Fully-endoscopic Bilateral Cervical Laminotomy with Unilateral Approach for Cervical Spinal Stenosis and Myelopathy: A Case Series

Presented at SMISS Annual Forum 2018
By Jian Shen MD, PhD
With Jakub Godzik MD, Corey Walker MD, Clinton Morgan MD, Steven Chang MD, Randall Porter MD, Laura Snyder MD, Juan Uribe MD, FACS,

Disclosures: Jian Shen MD, PhD B; K2M. C; Joimax. Jakub Godzik MD None, Corey Walker MD None, Clinton Morgan MD None, Steven Chang MD None, Randall Porter MD None, Laura Snyder MD None, Juan Uribe MD, FACS A; Nuvasive. B; Nuvasive. C; Nuvasive. D; Nuvasive. F; Nuvasive,


Expansile laminoplasty or laminectomy is usually used to treat cervical myelopathy attributable to canal stenosis. However, detachment of the posterior cervical muscles is thought to contribute to postoperative axial neck pain and kyphosis, instrumented posterior fusion has to be done with laminectomy. Minimizing the amount of muscular dissection will reduce the likelihood of these complications and patients will have quicker recovery.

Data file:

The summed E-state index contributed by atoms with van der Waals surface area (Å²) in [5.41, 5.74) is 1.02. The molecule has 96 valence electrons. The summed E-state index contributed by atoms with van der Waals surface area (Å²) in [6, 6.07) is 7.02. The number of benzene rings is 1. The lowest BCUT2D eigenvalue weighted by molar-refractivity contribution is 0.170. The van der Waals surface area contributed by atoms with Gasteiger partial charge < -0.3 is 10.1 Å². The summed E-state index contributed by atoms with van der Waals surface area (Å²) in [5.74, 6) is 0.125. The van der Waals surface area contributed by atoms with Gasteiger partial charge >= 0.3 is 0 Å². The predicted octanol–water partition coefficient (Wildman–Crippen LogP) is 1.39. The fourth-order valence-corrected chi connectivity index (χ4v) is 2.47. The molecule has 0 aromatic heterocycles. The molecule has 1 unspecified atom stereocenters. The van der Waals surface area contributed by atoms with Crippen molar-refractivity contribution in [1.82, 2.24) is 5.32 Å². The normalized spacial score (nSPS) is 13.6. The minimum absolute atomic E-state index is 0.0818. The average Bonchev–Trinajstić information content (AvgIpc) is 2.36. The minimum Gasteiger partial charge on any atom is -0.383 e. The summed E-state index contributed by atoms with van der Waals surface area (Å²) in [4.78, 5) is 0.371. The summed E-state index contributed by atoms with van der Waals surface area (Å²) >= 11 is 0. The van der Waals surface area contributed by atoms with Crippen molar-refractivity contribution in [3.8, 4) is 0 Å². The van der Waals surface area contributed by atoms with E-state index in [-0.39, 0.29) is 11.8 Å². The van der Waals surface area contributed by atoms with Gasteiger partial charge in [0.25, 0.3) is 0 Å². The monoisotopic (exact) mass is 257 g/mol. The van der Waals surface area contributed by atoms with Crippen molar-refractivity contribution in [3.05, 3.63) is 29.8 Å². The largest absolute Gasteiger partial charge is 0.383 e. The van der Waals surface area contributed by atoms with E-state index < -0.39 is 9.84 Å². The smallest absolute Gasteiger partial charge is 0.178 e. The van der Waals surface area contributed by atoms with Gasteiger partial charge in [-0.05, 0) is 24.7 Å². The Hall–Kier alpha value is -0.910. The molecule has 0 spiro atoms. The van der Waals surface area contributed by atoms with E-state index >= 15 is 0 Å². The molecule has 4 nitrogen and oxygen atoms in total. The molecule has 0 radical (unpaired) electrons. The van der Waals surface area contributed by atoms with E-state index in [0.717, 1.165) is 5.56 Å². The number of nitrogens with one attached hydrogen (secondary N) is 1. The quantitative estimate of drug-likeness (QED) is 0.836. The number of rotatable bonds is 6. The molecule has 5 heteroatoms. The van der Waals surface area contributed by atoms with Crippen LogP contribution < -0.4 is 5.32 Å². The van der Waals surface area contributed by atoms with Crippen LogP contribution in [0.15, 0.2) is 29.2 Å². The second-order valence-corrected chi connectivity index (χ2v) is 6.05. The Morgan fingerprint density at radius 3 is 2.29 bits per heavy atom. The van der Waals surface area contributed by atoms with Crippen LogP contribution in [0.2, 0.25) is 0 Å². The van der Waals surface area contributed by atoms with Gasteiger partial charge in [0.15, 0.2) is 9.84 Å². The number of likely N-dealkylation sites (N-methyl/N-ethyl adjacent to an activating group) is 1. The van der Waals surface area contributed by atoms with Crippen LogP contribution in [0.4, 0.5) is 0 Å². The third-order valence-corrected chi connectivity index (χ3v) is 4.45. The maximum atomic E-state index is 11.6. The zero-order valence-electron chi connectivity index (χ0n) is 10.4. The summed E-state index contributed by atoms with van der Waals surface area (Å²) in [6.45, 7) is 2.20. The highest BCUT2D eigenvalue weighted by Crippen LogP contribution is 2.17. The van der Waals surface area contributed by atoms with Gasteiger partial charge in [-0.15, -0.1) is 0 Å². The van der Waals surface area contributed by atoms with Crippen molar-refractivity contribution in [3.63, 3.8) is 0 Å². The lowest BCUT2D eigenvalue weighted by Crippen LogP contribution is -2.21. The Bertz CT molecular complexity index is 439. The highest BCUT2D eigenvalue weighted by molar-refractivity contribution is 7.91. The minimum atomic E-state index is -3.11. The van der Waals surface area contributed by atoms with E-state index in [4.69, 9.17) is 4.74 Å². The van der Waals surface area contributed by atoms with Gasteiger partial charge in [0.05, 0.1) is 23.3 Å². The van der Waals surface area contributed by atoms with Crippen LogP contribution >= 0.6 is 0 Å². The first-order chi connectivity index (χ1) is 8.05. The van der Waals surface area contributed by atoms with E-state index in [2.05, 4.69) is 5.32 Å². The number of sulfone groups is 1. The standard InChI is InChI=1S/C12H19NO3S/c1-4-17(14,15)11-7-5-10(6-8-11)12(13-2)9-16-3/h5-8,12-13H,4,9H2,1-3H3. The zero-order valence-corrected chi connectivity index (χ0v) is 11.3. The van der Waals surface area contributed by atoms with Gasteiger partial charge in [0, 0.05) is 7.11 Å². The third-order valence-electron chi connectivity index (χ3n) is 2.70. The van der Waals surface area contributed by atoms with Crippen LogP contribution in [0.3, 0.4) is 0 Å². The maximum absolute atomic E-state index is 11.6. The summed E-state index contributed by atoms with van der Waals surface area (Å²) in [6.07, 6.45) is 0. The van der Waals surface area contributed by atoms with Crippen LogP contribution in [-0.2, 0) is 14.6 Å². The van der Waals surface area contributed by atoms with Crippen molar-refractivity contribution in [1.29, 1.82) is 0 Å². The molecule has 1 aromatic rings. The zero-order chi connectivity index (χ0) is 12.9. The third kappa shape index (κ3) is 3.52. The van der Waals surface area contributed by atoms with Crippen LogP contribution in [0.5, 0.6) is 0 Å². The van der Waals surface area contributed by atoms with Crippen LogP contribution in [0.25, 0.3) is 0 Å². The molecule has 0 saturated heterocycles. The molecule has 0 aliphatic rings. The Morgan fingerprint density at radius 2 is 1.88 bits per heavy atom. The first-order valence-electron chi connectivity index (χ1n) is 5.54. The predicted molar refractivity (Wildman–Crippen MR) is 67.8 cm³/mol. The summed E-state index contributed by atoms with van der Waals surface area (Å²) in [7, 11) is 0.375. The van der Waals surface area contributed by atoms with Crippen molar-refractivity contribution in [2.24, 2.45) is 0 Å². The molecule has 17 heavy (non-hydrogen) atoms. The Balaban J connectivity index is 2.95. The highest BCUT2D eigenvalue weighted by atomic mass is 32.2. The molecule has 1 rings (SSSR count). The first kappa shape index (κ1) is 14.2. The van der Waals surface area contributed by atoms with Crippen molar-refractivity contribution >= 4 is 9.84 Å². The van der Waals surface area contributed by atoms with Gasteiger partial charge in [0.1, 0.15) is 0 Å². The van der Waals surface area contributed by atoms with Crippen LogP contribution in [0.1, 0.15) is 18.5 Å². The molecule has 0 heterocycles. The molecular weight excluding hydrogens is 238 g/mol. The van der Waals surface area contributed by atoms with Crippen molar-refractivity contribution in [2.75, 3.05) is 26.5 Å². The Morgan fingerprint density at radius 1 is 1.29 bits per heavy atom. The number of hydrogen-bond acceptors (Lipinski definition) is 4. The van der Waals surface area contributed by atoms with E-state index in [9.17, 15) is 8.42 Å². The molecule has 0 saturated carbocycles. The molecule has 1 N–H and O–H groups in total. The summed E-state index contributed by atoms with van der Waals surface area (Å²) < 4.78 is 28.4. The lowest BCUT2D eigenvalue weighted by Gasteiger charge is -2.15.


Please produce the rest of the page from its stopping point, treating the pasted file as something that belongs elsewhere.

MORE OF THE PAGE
To present a case series using fully endoscopic posterior cervical bilateral decompression technique with a unilateral approach to treat central canal stenosis and myelopathy.


Eighteen patients underwent fully endoscopic posterior cervical bilateral laminotomy/decompression with unilateral approach, 1-3 levels of posterior cervical bilateral decompression were accomplished. The preoperative and postoperative records of all the 18 patients were reviewed. Outcome was assessed by neurological status and JOA scores. Follow-up was 12-24 months.


There was no complication related to the surgery in all 18 patients. Average operative time was 72 minutes/level. Muscle weakness and sensory deficit significantly improved in all patients. Gait improved in 15 patients. Analysis of the mean JOA scores also showed significant improvement.


Fully-endoscopic posterior cervical decompression for central stenosis is a safe and effective treatment for patients with cervical spinal stenosis and myelopathy.